Vol. 22, No. 5,514 - The American Reporter - September 7, 2016



by Elizabeth T. Andrews
American Reporter Correspondent
Cartersville, Ga.
February 7, 2007
One Woman's World
THE MISSION OF THE LIVING

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CARTERSVILLE, Ga. -- The dead hear no birds singing, delight no more in the first daffodil of spring, feel no more the kiss of the wind on their face.

The dead are a long time dead and daily we increase their numbers by the primitive savagery called war.

'War is the greatest failing in and of humans; we are called not to the murder of God's children, but to tend thosee next door and in faraway places, to love them as we love ourselves... .'

Let us this day delight in all our eyes can take in. Let us marvel that we can put one foot in front of another, that we can hear the warning cries of the mockingbird, see the wind's trail as it passes through the tree tops; and let us do these things in gratitude and honor of our soldier-children whose futures we have stolen; whose lives we have aborted, and whose dreams we have dismissed with the stroke of a President's pen.

Yesterday I watched the dark eyes of a child-soldier as he held up the stumps of his legs for the camera. He will never run with ease again across a football field, never kneel easily with arms outstretched to catch the flying weight of his small son in his arms. I thought of his mother and father, waiting somewhere, to take him home to his old room and his new broken life.

In these dark nights of one more war it is difficult to look for and find great blessings in the world and so we must turn to those things in our daily war-weary lives. We can hear the robin calling to its mate. We can see the spring-eager green beginnings of new life, small trees calling to their Mother, "Here I am! Here I am!"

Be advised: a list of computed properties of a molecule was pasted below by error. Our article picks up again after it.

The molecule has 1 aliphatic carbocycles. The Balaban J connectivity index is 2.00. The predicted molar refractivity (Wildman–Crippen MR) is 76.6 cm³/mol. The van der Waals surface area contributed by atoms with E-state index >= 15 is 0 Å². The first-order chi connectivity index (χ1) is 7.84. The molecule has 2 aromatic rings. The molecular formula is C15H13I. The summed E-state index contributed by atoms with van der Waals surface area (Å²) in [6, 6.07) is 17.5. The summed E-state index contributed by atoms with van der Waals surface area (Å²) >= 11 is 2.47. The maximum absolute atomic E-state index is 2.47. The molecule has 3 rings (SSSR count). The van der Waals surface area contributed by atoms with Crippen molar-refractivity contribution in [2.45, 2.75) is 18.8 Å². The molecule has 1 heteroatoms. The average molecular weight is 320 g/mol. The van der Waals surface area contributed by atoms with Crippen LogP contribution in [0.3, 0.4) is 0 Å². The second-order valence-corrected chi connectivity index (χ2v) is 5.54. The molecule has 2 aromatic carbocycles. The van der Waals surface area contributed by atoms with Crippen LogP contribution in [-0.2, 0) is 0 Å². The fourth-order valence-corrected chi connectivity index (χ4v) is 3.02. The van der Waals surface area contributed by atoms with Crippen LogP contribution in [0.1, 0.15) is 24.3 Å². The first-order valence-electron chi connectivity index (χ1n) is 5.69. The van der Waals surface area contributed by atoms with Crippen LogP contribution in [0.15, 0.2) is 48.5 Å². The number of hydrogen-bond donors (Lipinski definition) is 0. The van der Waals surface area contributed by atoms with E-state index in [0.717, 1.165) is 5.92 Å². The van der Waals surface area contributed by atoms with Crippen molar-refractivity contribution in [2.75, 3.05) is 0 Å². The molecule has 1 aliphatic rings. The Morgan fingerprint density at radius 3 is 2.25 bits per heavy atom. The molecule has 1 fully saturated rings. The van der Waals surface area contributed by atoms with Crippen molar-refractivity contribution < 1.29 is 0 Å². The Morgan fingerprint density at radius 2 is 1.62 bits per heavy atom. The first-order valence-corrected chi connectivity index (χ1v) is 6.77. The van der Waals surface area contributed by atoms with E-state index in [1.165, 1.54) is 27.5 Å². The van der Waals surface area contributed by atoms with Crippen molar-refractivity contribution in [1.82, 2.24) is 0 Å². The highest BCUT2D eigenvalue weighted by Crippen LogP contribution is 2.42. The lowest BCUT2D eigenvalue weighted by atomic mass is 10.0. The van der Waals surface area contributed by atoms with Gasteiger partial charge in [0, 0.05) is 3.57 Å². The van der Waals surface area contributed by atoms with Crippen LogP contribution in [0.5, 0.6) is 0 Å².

There is little in war we can look to and say "There! That is good! That makes sense!"

All war is evil and an unprovoked war is the greatest evil. But it is in the courage, the fierce courage, of our soldier-children that we can find something worth shouting about, something to hold onto while the inevitable body bags and our maimed children come home.

I complain often and long and loudly about war. Any war. All wars. War is the greatest failing in and of humans, for we are not called to the murder of God's children but to tend the family members next door and in faraway places - to love them as we love ourselves and to sing: There by God's grace goes one like me, with dreams and longings and hopes and a desire for the good life... just like me.

Where we disagree, I will be tolerant. Where we agree, I will be thankful. Where anger lives, I will sow seeds of sincere listening and where differences divide, I will spread the healing power of love that we might never, never again set our children - our indispensable children - against each other.

Not for any cruel, demanding paper god will we send our children to their deaths. Not for all the oil in the good Earth. Not for power over others or to sustain a way of life that fails any yardstick of true spirituality. And not in taking orders that reduces the human spirit, which is repelled by evil and thrives on love. I believe every individual over the age of 16 has a duty to study, first, the history of war and the results of war and, secondly, get up, speak out, shout and keep shouting until we taste the sweetness of peace, worldwide and ceaseless.

As the reassuring tug of one more Spring alerts our senses, let us look upon the broken bodies of our living soldier-children and toward the cemeteries where solemn birds sing over the brown mounds of our silent dead.

Let's whisper to our dead and crippled children: "I will walk gratefully this day through one more spring. I will listen to the call of the chickadee for you and I will exalt in the sight of the green buds pushing to reclaim one more season of life.

"In such things I shall rejoice and sing a song of gratitude, apology and despair to you - for you - about you. And I will begin today to aid in ways that halt the rivers of hate that have resulted in one more insane war.

"Forgive us, our children. We will run, today, to find a better way tomorrow."

AR Correspondent Elizabeth T. Andrews is a former columnist for the Orlando Sentinel now living in Cartersville, Ga., where she writes poetry. Write her at rainytreefoundation@yahoo.com, or P.O. Box 816, Cartersville, GA 30120.

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